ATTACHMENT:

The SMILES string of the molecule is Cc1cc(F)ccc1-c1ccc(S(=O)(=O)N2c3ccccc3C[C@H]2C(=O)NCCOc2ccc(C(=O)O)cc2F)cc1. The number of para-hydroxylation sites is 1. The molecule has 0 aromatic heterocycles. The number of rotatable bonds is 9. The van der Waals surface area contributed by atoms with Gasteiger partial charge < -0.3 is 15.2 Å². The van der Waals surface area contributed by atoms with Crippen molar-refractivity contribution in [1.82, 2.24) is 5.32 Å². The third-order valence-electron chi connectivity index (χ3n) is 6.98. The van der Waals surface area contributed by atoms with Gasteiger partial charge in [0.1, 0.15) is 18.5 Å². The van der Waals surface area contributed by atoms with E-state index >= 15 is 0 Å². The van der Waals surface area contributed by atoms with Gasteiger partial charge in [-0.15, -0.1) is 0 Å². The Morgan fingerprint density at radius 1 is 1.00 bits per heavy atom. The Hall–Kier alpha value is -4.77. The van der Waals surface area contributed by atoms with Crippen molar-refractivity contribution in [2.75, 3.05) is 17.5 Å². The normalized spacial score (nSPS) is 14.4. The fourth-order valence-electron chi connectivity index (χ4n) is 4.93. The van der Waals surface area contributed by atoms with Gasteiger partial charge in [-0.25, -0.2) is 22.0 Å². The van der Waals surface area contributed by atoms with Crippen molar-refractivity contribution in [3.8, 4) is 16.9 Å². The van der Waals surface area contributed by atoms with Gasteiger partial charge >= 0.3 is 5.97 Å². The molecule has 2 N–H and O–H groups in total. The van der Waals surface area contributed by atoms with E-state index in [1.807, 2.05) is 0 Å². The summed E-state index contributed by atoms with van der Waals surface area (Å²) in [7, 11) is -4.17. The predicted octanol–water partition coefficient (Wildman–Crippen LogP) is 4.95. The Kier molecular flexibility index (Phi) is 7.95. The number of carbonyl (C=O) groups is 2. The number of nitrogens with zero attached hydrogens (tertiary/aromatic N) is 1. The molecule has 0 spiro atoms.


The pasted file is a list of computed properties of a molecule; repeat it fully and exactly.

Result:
The SMILES string of the molecule is Cc1cc(F)ccc1-c1ccc(S(=O)(=O)N2c3ccccc3C[C@H]2C(=O)NCCOc2ccc(C(=O)O)cc2F)cc1. The number of para-hydroxylation sites is 1. The molecule has 0 aromatic heterocycles. The number of rotatable bonds is 9. The van der Waals surface area contributed by atoms with Gasteiger partial charge < -0.3 is 15.2 Å². The van der Waals surface area contributed by atoms with Crippen molar-refractivity contribution in [1.82, 2.24) is 5.32 Å². The third-order valence-electron chi connectivity index (χ3n) is 6.98. The van der Waals surface area contributed by atoms with Gasteiger partial charge in [0.1, 0.15) is 18.5 Å². The van der Waals surface area contributed by atoms with E-state index >= 15 is 0 Å². The van der Waals surface area contributed by atoms with Gasteiger partial charge in [-0.15, -0.1) is 0 Å². The Morgan fingerprint density at radius 1 is 1.00 bits per heavy atom. The Hall–Kier alpha value is -4.77. The van der Waals surface area contributed by atoms with Crippen molar-refractivity contribution in [2.75, 3.05) is 17.5 Å². The normalized spacial score (nSPS) is 14.4. The fourth-order valence-electron chi connectivity index (χ4n) is 4.93. The van der Waals surface area contributed by atoms with Gasteiger partial charge in [-0.25, -0.2) is 22.0 Å². The van der Waals surface area contributed by atoms with Crippen molar-refractivity contribution in [3.8, 4) is 16.9 Å². The van der Waals surface area contributed by atoms with Gasteiger partial charge >= 0.3 is 5.97 Å². The molecule has 2 N–H and O–H groups in total. The van der Waals surface area contributed by atoms with E-state index in [1.807, 2.05) is 0 Å². The summed E-state index contributed by atoms with van der Waals surface area (Å²) in [7, 11) is -4.17. The predicted octanol–water partition coefficient (Wildman–Crippen LogP) is 4.95. The Kier molecular flexibility index (Phi) is 7.95. The number of carbonyl (C=O) groups is 2. The number of nitrogens with zero attached hydrogens (tertiary/aromatic N) is 1. The molecule has 0 spiro atoms.